NOTES: The board set Saturday, June 14, 2014 as the date for the Inter-Lakes High School graduation. The date coincides with the beginning of Motorcycle Week, but the traffic and noise are expected to be much less than the following Saturday when Bike Week crowds typically peak. If snowstorms delay the end of the school year, high school Principal Patti Kennelly recommended the graduation take place on Tuesday, June 17. The graduation ceremonies will take place in Prescott Park, as was the case this year. . . . . . The board approved an online program be used to teach Spanish at Sandwich Central School. Superintendent Mary Ellen Ormond said that the school has had problems in recruiting and keeping qualified teachers for the part-time position. She said that school Principal John Hansen hopes to hire a part-time classroom assistant, fluent in Spanish, who would work with the students and augment the on-line instruction, which is provided by Middlebury College in Vermont. . . . . . Ormond told the board the district's official enrollment as of Oct. 1 was 1,097 students. She expected that enrollment would remain fairly constant for the next five years. The Inter-Lakes District has 189 fewer students than 10 years ago, Ormond noted. . . . . . The board set March 5 as the date for the annual School District meeting.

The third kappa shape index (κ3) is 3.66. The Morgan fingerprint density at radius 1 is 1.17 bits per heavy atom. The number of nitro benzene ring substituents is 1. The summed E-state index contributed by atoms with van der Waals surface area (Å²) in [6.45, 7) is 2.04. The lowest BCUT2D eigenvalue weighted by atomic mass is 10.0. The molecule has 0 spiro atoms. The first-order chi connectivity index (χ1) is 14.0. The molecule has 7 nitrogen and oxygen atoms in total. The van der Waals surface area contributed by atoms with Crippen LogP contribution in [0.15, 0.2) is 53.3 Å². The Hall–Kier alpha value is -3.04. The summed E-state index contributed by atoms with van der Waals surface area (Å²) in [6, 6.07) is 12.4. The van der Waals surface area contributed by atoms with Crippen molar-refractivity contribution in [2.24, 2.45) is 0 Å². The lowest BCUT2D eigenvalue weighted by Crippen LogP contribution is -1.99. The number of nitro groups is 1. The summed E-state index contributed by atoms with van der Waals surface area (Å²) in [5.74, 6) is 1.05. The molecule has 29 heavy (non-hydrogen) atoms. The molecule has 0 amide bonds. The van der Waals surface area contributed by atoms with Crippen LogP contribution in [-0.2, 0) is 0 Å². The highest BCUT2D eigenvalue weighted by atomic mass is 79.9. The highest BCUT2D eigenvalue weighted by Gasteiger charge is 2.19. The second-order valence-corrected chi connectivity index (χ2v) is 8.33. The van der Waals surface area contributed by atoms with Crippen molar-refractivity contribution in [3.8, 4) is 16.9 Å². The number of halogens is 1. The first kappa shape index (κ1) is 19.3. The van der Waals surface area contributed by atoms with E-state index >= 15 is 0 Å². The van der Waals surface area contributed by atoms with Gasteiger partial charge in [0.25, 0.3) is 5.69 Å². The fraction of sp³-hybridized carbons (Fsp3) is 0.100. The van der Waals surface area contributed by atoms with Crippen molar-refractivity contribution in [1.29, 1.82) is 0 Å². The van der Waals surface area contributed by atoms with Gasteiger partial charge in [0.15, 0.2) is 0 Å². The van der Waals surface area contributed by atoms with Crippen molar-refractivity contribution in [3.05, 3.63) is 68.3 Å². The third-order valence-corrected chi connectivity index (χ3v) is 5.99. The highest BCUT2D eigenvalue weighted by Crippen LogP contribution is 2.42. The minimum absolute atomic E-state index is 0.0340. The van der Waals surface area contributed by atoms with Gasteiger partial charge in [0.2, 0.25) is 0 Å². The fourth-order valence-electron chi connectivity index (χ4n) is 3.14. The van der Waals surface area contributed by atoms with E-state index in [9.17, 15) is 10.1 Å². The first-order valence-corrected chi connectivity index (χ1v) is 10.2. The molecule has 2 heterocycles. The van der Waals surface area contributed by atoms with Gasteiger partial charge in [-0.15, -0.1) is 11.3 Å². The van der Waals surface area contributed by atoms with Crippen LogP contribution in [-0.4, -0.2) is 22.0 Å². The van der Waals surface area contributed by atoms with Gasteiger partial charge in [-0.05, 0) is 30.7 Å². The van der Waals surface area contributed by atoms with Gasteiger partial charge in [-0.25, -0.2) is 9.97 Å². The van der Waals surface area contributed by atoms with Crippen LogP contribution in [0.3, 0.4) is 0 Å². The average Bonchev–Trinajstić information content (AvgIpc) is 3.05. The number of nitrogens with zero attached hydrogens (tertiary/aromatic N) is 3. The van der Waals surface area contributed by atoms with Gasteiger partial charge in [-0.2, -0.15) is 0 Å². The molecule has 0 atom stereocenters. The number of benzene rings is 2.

Last Updated on Wednesday, 09 October 2013 02:37

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Meredith picks bypass lane for Chase Road & Rte. 104 intersection upgrade